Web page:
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Another Short DaveNet

Friday, September 22, 1995 by Dave Winer.

Good Morning!

Here's another short DaveNet piece. I'm writing a longer report on Netscape 2.0. It'll be ready on Monday morning. In the meantime, while checking stock prices this morning, two reports came up, one interesting, and one *very* interesting.

The mildly interesting one is another half-step by Apple, acknowledging that Internet applications and content development tools are the future of the Macintosh platform. As usual, no bold moves. I suspect that current Apple management is not capable of making the earth move. Here's proof. eWorld, the nice friendly interface for America OnLine that Apple adopted last year as their presence in the online world, is migrating towards the Internet. Same people, same mission -- but now they're asking for an Internet halo. It's not a big surprise.

eWorld is a big loser. There used to be a vibrant online community gathered around Apple called AppleLink. But in the name of higher revenues, Apple gradually strangled AppleLink and eventually offered eWorld. But in the background, the geek world that Apple used to rule, had fallen in love with the Internet, the platform with no platform vendor. Instead of going with the flow, Apple plodded ahead with eWorld as if nothing had happened.

Macintosh system developers and managers need a real unabashedly Macintosh presence on the net. The perfect company for providing this service is Apple Computer. But so far, there's no indication that they plan to do this, or even that they understand this.

The acid test: will they be running their servers on Macintoshes? Will developers be able to run Mac software up in their cloud? Perhaps we could get some clarification from Apple management. None of this is clear from their press materials.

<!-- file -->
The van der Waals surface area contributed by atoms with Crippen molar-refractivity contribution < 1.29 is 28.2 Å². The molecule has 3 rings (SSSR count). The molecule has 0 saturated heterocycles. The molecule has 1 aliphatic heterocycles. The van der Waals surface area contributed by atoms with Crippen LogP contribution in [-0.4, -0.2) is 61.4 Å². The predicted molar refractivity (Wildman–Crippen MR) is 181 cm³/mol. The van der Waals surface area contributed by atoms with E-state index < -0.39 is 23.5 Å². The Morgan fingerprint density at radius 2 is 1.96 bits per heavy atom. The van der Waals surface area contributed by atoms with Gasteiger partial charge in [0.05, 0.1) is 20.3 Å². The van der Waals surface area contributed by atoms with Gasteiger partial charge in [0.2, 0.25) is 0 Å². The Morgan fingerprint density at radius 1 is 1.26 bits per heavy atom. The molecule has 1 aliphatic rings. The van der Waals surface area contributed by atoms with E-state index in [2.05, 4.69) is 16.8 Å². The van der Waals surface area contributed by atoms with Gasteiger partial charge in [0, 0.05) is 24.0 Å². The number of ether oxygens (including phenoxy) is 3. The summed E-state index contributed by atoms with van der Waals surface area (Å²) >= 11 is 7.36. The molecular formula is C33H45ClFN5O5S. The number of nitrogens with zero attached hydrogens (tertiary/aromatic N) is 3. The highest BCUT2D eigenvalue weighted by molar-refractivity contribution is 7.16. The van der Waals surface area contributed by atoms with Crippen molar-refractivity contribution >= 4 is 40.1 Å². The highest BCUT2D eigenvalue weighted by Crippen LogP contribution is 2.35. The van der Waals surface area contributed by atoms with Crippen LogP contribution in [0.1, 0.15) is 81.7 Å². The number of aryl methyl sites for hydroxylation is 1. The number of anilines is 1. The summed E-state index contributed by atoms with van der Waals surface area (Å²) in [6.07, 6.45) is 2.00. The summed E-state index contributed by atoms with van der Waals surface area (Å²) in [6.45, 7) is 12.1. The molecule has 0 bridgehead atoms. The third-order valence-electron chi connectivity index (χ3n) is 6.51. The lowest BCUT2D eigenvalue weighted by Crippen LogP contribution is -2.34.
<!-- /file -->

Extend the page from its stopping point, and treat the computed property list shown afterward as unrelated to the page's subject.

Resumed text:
A Bold Move by Quarterdeck Permalink to A Bold Move by Quarterdeck

I was going to suggest that Microsoft acquire StarNine Systems, the Berkeley company that's made it their business to supply server tools for Macintosh system managers. They make email gateways for all the popular mail systems, including Apple's moribund PowerTalk and Microsoft's moribund Mail and CE Software's wandering QuickMail. I assume it's proven to be a good business for StarNine because it allowed them to assume the dominant position in the Macintosh web server market by acquiring the popular MacHTTP from Chuck Shotton and relaunching it as WebStar earlier this year.

Well, it's too late for Microsoft to buy out StarNine, Quarterdeck Systems has already done it! So much for developers not being willing to invest in the Mac platform. Quarterdeck is a large, widely respected company, and now they own a vibrant business that's based in the Macintosh world. I suspect that porting WebStar to Windows NT is high on the new to-do list for StarNine. But at least in the meantime, the Macintosh community has a new large presence, one that to-date has only made (excellent) PC-compatible software.

Neither company's website carries news of this deal at this time. Check them out in the next few hours, they're at www.quarterdeck.com and www.starnine.com, I bet both of them will have reports, any minute now...

See you early next week!


PS: WebStar is a funny name. I keep typing WordStar! What's WordStar? You're too young to know! Sorry...

© Copyright 1994-2004 Dave Winer. Last update: 2/5/07; 10:50:05 AM Pacific. "There's no time like now."